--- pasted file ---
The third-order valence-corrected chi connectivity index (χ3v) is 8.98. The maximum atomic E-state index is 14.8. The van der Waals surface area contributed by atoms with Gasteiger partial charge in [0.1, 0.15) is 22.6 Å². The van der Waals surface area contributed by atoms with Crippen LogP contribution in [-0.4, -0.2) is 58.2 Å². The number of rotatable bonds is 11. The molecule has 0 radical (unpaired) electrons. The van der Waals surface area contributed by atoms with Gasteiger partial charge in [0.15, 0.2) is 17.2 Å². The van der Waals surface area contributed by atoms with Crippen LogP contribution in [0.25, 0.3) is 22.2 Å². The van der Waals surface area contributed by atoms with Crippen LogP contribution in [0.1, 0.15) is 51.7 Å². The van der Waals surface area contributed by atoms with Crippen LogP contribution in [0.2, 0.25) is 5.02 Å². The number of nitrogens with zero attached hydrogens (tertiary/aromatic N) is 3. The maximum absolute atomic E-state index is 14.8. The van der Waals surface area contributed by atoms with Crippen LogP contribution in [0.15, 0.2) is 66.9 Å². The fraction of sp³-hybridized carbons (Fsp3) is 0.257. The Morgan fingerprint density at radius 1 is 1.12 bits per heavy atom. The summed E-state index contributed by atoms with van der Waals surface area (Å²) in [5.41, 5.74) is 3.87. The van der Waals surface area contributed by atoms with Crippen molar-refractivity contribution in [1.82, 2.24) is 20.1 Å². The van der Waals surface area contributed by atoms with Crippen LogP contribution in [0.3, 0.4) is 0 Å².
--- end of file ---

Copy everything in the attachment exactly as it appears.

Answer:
The third-order valence-corrected chi connectivity index (χ3v) is 8.98. The maximum atomic E-state index is 14.8. The van der Waals surface area contributed by atoms with Gasteiger partial charge in [0.1, 0.15) is 22.6 Å². The van der Waals surface area contributed by atoms with Crippen LogP contribution in [-0.4, -0.2) is 58.2 Å². The number of rotatable bonds is 11. The molecule has 0 radical (unpaired) electrons. The van der Waals surface area contributed by atoms with Gasteiger partial charge in [0.15, 0.2) is 17.2 Å². The van der Waals surface area contributed by atoms with Crippen LogP contribution in [0.25, 0.3) is 22.2 Å². The van der Waals surface area contributed by atoms with Crippen LogP contribution in [0.1, 0.15) is 51.7 Å². The van der Waals surface area contributed by atoms with Crippen LogP contribution in [0.2, 0.25) is 5.02 Å². The number of nitrogens with zero attached hydrogens (tertiary/aromatic N) is 3. The maximum absolute atomic E-state index is 14.8. The van der Waals surface area contributed by atoms with Crippen LogP contribution in [0.15, 0.2) is 66.9 Å². The fraction of sp³-hybridized carbons (Fsp3) is 0.257. The Morgan fingerprint density at radius 1 is 1.12 bits per heavy atom. The summed E-state index contributed by atoms with van der Waals surface area (Å²) in [5.41, 5.74) is 3.87. The van der Waals surface area contributed by atoms with Crippen molar-refractivity contribution in [1.82, 2.24) is 20.1 Å². The van der Waals surface area contributed by atoms with Crippen LogP contribution in [0.3, 0.4) is 0 Å².